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Avoid the mistakes of fools

Being a born and bred Aussie (but Kiwi at heart) I am incredibly proud that the Australian system doesn’t allow directors and senior management to simply slink off into the crowd. They need to be held accountable for the havoc they have wreaked. In the case of Dick Smith, thousands of employees have lost their jobs and many suppliers, landlords and other partners have been left in the lurch with hundreds of thousands of dollars owing to them.

To give you an example of just how incompetent these fools were, what twit would allow a stock order to be placed which would see holdings of ‘Dick Smith private-label AA Battery 40-pack’ at 141 month’s stock and ‘Dick Smith AAA Battery 30-pack’ 131 months cover? My favourite: the report from the liquidator McGrathNicol found as sales fell, Dick Smith purchased even more product to achieve rebates rather than serve customer demand. Plonkers.

Growing up in retail, there was a belief that any idiot can sell something if they make it cheap enough. But even Dick Smith has demonstrated that this is patently not true. Competing on cheap prices without a best-in-class supply chain, or overstocking on product there is little demand for, makes no sense. Bottom line? It’s hard to sell junk, even if you are practically giving it away.

But it is a lesson to us all. Even I have been guilty of making decisions within retail businesses based on short-term KPIs rather than driving sustainable outcomes for the ongoing performance of the business.

If you are a retailer who wants to operate a business that is not only successful and profitable, but one that connects with a shopper’s heart and mind, the obsession with top line sales growth needs to be tempered. So, to avoid the mistakes made by the likes of Dick Smith, Valley Girl and Pumpkin Patch (just to name a few) you need to think hard and long about some critical strategic imperatives.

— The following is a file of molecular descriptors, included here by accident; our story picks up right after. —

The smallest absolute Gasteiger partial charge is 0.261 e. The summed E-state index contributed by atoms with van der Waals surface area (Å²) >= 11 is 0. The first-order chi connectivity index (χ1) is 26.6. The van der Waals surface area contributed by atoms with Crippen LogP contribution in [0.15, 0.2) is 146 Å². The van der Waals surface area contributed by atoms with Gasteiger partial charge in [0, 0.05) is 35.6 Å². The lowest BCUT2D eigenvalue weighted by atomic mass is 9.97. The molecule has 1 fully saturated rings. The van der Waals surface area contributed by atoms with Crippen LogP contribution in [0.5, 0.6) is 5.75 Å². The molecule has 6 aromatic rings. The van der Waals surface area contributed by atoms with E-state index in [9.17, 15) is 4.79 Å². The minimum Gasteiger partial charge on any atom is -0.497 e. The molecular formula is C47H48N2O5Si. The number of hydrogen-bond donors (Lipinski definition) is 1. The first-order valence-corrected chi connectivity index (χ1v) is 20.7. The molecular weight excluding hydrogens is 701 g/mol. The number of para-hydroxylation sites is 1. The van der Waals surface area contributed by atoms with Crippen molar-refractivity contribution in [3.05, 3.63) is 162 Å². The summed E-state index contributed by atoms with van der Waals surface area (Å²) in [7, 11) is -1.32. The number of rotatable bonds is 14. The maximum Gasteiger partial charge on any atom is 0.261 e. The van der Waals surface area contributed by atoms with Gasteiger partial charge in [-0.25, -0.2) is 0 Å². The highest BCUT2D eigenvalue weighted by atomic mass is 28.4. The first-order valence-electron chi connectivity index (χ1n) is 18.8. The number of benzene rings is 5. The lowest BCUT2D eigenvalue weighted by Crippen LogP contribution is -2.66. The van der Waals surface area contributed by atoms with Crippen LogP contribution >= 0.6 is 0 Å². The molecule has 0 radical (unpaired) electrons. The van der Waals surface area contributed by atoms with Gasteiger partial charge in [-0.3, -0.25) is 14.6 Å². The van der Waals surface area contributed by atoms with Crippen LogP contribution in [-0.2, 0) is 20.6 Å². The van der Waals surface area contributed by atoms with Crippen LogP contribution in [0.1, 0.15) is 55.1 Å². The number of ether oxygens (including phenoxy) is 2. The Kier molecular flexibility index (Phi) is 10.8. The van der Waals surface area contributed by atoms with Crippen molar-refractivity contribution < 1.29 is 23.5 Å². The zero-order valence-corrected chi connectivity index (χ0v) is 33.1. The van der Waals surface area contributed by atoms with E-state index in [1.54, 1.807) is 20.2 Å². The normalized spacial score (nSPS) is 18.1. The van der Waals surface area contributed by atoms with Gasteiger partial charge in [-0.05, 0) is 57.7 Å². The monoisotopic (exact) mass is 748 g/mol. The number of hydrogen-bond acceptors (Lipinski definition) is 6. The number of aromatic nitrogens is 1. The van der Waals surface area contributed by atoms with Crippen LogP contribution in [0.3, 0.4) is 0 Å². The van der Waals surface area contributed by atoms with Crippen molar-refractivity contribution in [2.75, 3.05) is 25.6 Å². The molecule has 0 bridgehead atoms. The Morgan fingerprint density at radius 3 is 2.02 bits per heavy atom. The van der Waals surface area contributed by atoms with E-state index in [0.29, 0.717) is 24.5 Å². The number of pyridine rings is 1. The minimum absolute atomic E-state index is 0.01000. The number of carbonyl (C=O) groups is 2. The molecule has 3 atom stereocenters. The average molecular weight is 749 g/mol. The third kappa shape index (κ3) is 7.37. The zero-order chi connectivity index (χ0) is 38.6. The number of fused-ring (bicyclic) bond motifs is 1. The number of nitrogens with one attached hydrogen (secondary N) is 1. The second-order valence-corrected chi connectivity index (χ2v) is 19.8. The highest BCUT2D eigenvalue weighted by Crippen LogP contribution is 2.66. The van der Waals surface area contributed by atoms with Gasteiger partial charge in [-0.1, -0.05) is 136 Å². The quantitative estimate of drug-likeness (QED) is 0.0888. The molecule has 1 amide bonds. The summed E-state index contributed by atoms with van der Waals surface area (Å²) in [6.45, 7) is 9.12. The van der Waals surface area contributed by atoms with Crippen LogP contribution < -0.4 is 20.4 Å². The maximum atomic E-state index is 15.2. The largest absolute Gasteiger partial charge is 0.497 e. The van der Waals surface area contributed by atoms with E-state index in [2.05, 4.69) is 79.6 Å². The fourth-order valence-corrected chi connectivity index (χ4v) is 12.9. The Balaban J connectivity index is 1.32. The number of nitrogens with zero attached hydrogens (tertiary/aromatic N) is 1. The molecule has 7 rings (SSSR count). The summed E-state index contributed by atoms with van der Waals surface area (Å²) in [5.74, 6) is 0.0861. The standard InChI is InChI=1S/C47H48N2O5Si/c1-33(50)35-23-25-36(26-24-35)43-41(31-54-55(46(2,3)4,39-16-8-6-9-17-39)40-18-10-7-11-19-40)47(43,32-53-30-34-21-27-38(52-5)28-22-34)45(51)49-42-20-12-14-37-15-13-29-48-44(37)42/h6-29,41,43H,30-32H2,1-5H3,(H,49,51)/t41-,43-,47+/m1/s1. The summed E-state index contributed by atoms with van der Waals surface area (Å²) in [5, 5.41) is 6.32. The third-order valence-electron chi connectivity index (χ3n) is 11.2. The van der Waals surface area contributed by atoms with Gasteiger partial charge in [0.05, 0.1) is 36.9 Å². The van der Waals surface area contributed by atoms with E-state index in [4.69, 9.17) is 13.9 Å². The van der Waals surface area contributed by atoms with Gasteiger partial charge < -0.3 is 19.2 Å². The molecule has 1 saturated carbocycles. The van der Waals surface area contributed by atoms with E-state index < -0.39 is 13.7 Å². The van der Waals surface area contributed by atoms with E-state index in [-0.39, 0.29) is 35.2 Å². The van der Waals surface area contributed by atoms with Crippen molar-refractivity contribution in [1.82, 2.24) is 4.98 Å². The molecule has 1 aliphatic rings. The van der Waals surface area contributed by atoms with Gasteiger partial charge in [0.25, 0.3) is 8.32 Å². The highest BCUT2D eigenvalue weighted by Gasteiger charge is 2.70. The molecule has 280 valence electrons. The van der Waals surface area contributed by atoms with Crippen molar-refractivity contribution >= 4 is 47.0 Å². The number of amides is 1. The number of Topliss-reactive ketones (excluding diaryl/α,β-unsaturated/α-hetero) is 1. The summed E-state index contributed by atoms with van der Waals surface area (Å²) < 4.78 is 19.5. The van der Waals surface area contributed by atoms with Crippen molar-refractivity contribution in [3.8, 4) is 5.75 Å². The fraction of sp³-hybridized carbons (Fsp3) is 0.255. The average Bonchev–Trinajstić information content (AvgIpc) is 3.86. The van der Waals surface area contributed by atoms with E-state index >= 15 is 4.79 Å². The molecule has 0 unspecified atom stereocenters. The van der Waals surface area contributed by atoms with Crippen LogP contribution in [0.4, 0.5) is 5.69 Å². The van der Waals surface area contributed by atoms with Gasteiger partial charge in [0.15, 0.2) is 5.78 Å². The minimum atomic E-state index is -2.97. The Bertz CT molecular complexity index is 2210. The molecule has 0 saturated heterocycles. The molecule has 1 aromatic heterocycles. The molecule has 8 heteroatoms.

What is your ‘onliness’?

Creating an onliness statement has had a profound impact on the retailers with whom I have worked, as it really makes them think about why the heck they are in business. Developed by Marty Neumeier, essentially you fill in the following blanks:

“My brand is the only _______ that ________.”

To create an “onliness statement,” six components must be defined:

  • What: the only (category)
  • How: that (differentiation characteristic)
  • Who: for (customer)
  • Where: in (market geography)
  • Why: who (customer need statement)
  • When: during (underlying trend)

In an environment where customers can purchase anything at their fingertips and with global retailers lifting the benchmark on what is available, you have to have a reason for being. Where do you fit in the landscape? Think about the New Zealand supermarket landscape and how Pak ‘n Save, New World and Countdown battle it out while the likes of Farro Fresh, Huckleberry and Reduced to Clear has carved their own space.

What is your pricing strategy?

The current obsession with retailers offering the cheapest price to customers is at the core of many business failures. Many lack the internal capability to get beyond reducing costs and passing it on as reduced prices becoming experts with only one lever to pull. I recall a critical time at Noel Leeming (10 years ago) when some bright spark decided that reducing labour costs and putting the savings into price was going to be the golden egg. It doesn’t take a genius to figure that the role of the staff was to help inform, educate and provide knowledge to customers to help facilitate a purchase. No staff, no sale. Simple.

Look out for the warning signs if you are falling down a slippery slope and remember….

Price is the full stop at the end of the sentence. It isn’t the first word. (I love that statement and I have shamelessly stolen it). Customers don’t buy price. Price is simply part of a benchmark shoppers use to equate to value. And yes, nobody has ever wanted to pay more than they have to for anything, but giving it a way is unsustainable.

There are an increasing number of retailers on the brink of being wiped out unless they think long and hard about their reason for being. Many of these retailers lack the ability to move beyond being cost focused. If you don’t have the ability to develop a strategic plan that creates competitive defensibility, then find someone who can help you. Avoid the mistakes of fools. 

This story originally appeared in NZ Retail magazine issue 746 October / November 2016

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